AsianScientist (May. 7, 2021) – If you struggle with calculus, is engineering the right fit for you or would you wave goodbye to STEM entirely? For many young students, their academic and career choices typically boil down to excelling in one field over another, deciding based on who they want to become—and who they believe they can become.
But these perceptions about aptitude, whether harbored by children or their parents, may be influenced by the gender gap. Among 67 countries, including the likes of Japan and Singapore, adolescent girls in majority of the surveyed nations were less confident about their scientific ability and had lower interest in the sciences than their male counterparts.
With little self-efficacy, potential scientific leaders can be dissuaded from certain career paths, despite being well and truly capable of pursuing them, said Dr. Setoh Pei Pei. As the director of the Early Cognition Laboratory at Singapore’s Nanyang Technological University, she leads research on the developmental processes that guide children to make sense of the world and learn about societal expectations.
“Among the most pressing social concerns is about inequality and social harmony. We are also concerned about how best to nurture our greatest asset, which is our children,” she shared.
Given the invaluable involvement of parents in nurturing their offspring, Setoh and her colleagues have studied the effects of parenting practices such as deception. When done to control children’s behavior, lying from parents reflected in children becoming more dishonest in turn. Worse still, Setoh shared that the children’s social and emotional welfare became wounded in the long run, compromising their psychological functioning as adults.
Clearly, childhood experiences aren’t just left in the past. Instead, they actively shape individuals’ present and future selves, molding what they value and how they act. Given that women make up less than a third of researchers globally, Setoh and her team are now investigating the stereotypes surrounding intelligence, with hopes of dispelling these notions as early as during childhood.
Funded by the Singapore Ministry of Education’s Social Science Humanities Research Fellowship, this five-year project dissects the belief that brilliance is inherently associated with males, linking this perception to participants’ career ambitions and confidence—or lack thereof—in their own abilities.
“A major gap in current knowledge about gender stereotypes is the paucity of research elucidating the developmental roots and transmission of gender stereotypes,” Setoh said.
For children to unlock their full potential, Setoh noted that it is vital to figure out what might be holding them back—and then support them to overcome it. When they believe that they have a place in science, children can build up their intellectual and emotional capacity to confront barriers and ultimately thrive in STEM.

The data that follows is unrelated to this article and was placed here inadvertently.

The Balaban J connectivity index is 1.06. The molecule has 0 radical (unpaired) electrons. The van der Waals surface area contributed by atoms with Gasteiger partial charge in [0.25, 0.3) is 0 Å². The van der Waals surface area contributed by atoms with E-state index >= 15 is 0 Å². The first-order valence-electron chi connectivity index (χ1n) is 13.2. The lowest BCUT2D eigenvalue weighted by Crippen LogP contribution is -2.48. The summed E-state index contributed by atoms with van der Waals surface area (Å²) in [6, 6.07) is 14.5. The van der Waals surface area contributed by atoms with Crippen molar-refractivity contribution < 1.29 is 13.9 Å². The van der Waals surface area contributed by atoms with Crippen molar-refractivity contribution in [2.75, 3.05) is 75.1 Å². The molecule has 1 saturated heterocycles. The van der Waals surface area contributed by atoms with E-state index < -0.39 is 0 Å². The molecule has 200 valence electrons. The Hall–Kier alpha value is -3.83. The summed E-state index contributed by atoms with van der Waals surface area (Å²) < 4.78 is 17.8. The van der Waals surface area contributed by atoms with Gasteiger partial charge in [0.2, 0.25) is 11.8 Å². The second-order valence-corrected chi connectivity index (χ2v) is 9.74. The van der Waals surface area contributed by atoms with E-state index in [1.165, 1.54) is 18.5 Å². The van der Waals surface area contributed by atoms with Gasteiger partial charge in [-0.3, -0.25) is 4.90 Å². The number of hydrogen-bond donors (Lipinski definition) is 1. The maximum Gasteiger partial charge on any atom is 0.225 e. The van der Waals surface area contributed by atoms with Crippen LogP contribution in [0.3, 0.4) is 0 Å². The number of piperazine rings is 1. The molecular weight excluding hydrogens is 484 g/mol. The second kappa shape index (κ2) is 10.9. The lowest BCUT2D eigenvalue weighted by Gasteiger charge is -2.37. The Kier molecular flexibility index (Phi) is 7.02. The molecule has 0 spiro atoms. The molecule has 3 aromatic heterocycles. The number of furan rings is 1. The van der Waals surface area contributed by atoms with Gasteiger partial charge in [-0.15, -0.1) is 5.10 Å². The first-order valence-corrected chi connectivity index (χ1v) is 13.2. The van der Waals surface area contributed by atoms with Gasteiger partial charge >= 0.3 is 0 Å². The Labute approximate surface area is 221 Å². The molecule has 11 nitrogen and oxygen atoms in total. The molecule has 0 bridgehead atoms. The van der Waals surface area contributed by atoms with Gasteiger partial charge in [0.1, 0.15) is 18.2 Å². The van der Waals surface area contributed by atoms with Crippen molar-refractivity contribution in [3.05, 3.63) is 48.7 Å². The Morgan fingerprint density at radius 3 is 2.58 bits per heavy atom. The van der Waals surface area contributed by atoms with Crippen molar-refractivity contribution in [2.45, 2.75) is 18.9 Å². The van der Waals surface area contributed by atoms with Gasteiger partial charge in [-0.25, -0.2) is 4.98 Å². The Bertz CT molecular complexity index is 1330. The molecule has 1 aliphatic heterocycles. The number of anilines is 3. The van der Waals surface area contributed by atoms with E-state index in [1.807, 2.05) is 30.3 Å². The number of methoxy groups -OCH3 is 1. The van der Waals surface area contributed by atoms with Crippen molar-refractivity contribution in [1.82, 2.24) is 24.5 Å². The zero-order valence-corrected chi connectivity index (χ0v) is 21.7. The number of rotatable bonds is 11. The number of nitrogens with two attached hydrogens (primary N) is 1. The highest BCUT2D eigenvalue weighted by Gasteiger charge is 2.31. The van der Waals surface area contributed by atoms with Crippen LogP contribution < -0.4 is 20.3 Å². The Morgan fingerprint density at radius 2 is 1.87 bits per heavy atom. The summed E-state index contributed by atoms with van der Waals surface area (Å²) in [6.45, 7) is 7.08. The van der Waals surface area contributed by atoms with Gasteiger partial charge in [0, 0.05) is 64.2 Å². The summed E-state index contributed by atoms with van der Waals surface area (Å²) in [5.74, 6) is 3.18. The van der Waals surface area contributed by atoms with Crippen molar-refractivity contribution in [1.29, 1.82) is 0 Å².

According to Setoh, they are first exploring how these stereotypes become ingrained in both children and adults. In one study, parents will read interactive storybooks with their kids, with the researchers interested in uncovering how such media might influence perceived gender roles and career aspirations.
Meanwhile, another study is set to survey the beliefs of children and adults in Singapore about their suitability for different fields, including STEM disciplines. By analyzing the expanse of data from these initial studies, the team will then design and test various intervention strategies for knocking down stereotypes.
In all these research endeavors, Setoh is also championing citizen science. While her work as a developmental psychologist is already deeply rooted in social interactions, her lab’s projects place special emphasis on engaging the community in their research, treating them as collaborators rather than subjects.
“We gather early feedback from parents so we can design better studies that are more user-friendly,” she explained. “In turn, parents and educators get to learn about how science works and learn more about their child when we share our research findings with them.”
Beyond publishing the results, Setoh hopes that this active partnership will transmit the research back to the community. In line with fostering science literacy, involving citizens in the process of knowledge creation can spark their appreciation for research and its impact in the society.
Through these concerted efforts, Setoh is changing perceptions about STEM and uses research to back action plans for increasing representation in the scientific community. As diversity brings fresh perspectives to solving problems, she believes that progress will be more readily achieved when more women and girls pursue science.
“Gender diversity is not only the right thing to do, but the smart thing to do for effective STEM research and development,” Setoh concluded. “By opening up children’s minds to a greater spectrum of educational and career possibilities, we empower girls to rise up—and ultimately strengthen our economic competitiveness.”
Copyright: Asian Scientist Magazine.
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